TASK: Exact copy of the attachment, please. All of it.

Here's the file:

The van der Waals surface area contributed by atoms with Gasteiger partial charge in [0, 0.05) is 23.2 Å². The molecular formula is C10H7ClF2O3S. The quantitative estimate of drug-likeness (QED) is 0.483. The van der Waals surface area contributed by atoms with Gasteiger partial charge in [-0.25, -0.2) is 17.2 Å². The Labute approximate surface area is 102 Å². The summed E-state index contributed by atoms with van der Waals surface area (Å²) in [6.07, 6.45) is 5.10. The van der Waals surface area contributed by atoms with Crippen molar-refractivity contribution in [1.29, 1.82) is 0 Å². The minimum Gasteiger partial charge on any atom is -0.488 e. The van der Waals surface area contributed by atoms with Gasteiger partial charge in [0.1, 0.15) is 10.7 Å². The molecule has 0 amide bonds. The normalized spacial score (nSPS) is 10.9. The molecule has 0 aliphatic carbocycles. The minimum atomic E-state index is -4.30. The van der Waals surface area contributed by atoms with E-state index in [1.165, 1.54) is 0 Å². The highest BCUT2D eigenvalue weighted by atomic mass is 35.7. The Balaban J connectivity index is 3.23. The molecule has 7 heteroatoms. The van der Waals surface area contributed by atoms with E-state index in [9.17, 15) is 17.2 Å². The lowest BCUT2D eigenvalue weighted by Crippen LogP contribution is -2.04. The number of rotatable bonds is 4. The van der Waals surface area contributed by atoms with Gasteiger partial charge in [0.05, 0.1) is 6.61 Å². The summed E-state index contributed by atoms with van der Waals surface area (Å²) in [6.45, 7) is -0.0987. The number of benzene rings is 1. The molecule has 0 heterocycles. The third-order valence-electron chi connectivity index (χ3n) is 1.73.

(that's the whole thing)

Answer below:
The van der Waals surface area contributed by atoms with Gasteiger partial charge in [0, 0.05) is 23.2 Å². The molecular formula is C10H7ClF2O3S. The quantitative estimate of drug-likeness (QED) is 0.483. The van der Waals surface area contributed by atoms with Gasteiger partial charge in [-0.25, -0.2) is 17.2 Å². The Labute approximate surface area is 102 Å². The summed E-state index contributed by atoms with van der Waals surface area (Å²) in [6.07, 6.45) is 5.10. The van der Waals surface area contributed by atoms with Crippen molar-refractivity contribution in [1.29, 1.82) is 0 Å². The minimum Gasteiger partial charge on any atom is -0.488 e. The van der Waals surface area contributed by atoms with Gasteiger partial charge in [0.1, 0.15) is 10.7 Å². The molecule has 0 amide bonds. The normalized spacial score (nSPS) is 10.9. The molecule has 0 aliphatic carbocycles. The minimum atomic E-state index is -4.30. The van der Waals surface area contributed by atoms with E-state index in [1.165, 1.54) is 0 Å². The highest BCUT2D eigenvalue weighted by atomic mass is 35.7. The Balaban J connectivity index is 3.23. The molecule has 7 heteroatoms. The van der Waals surface area contributed by atoms with E-state index in [9.17, 15) is 17.2 Å². The lowest BCUT2D eigenvalue weighted by Crippen LogP contribution is -2.04. The number of rotatable bonds is 4. The van der Waals surface area contributed by atoms with Gasteiger partial charge in [0.05, 0.1) is 6.61 Å². The summed E-state index contributed by atoms with van der Waals surface area (Å²) in [6.45, 7) is -0.0987. The number of benzene rings is 1. The molecule has 0 heterocycles. The third-order valence-electron chi connectivity index (χ3n) is 1.73.